Frodo's Lament for Gandalf was Frodo Baggins' attempt to put his grief at Gandalf's death into words while at Lórien. When he recited it to Sam Gamgee, it didn't seem as lovely as it had in his mind, when he was inspired by elven voices. Sam was enthusiastic about it, however, he thought a verse about Gandalf's fireworks should have been added. He composed the last verse, which is why its rhyme-pattern is different.
When evening in the Shire was grey
his footsteps on the Hill were heard;
before the dawn he went away
on journey long without a word.
From Wilderland to Western shore,
from northern waste to southern hill,
through dragon-lair and hidden door
and darkling woods he walked at will.
With Dwarf and Hobbit, Elves and Men,
with mortal and immortal folk,
with bird on bough and beast in den,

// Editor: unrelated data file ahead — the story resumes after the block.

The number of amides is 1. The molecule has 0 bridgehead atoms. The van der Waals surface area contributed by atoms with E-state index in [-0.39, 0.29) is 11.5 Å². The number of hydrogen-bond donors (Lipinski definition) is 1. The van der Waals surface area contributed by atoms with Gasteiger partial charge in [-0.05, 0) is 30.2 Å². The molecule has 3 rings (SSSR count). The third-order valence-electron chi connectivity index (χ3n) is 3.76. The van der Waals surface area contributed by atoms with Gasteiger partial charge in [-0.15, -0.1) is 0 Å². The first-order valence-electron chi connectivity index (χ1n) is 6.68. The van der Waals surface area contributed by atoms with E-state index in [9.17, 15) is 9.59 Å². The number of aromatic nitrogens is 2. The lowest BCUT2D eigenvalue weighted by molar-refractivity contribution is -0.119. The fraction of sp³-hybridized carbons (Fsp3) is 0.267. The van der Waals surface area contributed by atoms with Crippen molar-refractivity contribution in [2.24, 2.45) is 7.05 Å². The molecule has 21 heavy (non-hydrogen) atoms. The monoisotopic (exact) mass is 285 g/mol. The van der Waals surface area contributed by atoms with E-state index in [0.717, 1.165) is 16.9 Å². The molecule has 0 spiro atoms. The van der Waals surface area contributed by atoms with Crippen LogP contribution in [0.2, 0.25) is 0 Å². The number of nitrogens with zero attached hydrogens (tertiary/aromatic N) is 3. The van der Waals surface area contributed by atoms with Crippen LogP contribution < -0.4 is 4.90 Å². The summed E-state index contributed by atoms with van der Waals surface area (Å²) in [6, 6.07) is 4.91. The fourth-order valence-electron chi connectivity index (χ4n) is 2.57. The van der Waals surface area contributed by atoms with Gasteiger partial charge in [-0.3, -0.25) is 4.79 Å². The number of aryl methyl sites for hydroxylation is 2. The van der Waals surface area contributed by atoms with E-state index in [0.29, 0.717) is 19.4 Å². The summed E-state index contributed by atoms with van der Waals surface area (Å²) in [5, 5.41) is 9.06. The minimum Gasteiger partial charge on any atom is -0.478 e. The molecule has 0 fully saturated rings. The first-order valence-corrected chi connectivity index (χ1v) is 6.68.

in their own secret tongues he spoke.
A deadly sword, a healing hand,
a back that bent beneath its load;
a trumpet-voice, a burning brand,
a weary pilgrim on the road.
A lord of wisdom throned he sat,
swift in anger, quick to laugh;
an old man in a battered hat
who leaned upon a thorny staff.
He stood upon the bridge alone
and Fire and Shadow both defied;
his staff was broken on the stone,
in Khazad-dûm his wisdom died.
- The finest rockets ever seen:
- they burst in stars of blue and green,
- or after thunder golden showers
- came falling like a rain of flowers.